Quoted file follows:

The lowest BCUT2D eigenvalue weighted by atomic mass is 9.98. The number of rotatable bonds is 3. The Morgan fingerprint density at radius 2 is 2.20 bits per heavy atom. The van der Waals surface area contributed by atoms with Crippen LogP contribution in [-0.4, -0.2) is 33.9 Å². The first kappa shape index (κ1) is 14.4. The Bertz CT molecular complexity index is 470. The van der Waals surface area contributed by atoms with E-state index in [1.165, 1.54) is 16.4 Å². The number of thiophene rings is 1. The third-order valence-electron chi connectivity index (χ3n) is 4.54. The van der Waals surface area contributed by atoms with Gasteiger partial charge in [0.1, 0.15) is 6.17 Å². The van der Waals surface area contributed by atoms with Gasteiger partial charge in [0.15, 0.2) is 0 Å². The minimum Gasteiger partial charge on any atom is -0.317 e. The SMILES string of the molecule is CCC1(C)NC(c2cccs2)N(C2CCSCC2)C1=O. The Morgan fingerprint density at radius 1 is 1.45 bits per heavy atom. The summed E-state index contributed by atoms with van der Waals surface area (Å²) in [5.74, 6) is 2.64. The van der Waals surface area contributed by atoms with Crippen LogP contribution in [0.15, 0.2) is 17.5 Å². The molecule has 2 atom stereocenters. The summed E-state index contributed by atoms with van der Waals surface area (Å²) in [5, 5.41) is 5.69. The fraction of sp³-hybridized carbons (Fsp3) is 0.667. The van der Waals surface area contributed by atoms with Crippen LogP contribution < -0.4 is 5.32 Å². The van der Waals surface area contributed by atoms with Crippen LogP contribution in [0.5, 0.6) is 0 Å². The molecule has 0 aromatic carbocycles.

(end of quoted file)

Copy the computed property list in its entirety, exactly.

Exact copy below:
The lowest BCUT2D eigenvalue weighted by atomic mass is 9.98. The number of rotatable bonds is 3. The Morgan fingerprint density at radius 2 is 2.20 bits per heavy atom. The van der Waals surface area contributed by atoms with Crippen LogP contribution in [-0.4, -0.2) is 33.9 Å². The first kappa shape index (κ1) is 14.4. The Bertz CT molecular complexity index is 470. The van der Waals surface area contributed by atoms with E-state index in [1.165, 1.54) is 16.4 Å². The number of thiophene rings is 1. The third-order valence-electron chi connectivity index (χ3n) is 4.54. The van der Waals surface area contributed by atoms with Gasteiger partial charge in [0.1, 0.15) is 6.17 Å². The van der Waals surface area contributed by atoms with Gasteiger partial charge in [0.15, 0.2) is 0 Å². The minimum Gasteiger partial charge on any atom is -0.317 e. The SMILES string of the molecule is CCC1(C)NC(c2cccs2)N(C2CCSCC2)C1=O. The Morgan fingerprint density at radius 1 is 1.45 bits per heavy atom. The summed E-state index contributed by atoms with van der Waals surface area (Å²) in [5.74, 6) is 2.64. The van der Waals surface area contributed by atoms with Crippen LogP contribution in [0.15, 0.2) is 17.5 Å². The molecule has 2 atom stereocenters. The summed E-state index contributed by atoms with van der Waals surface area (Å²) in [5, 5.41) is 5.69. The fraction of sp³-hybridized carbons (Fsp3) is 0.667. The van der Waals surface area contributed by atoms with Crippen LogP contribution < -0.4 is 5.32 Å². The van der Waals surface area contributed by atoms with Crippen LogP contribution in [0.5, 0.6) is 0 Å². The molecule has 0 aromatic carbocycles.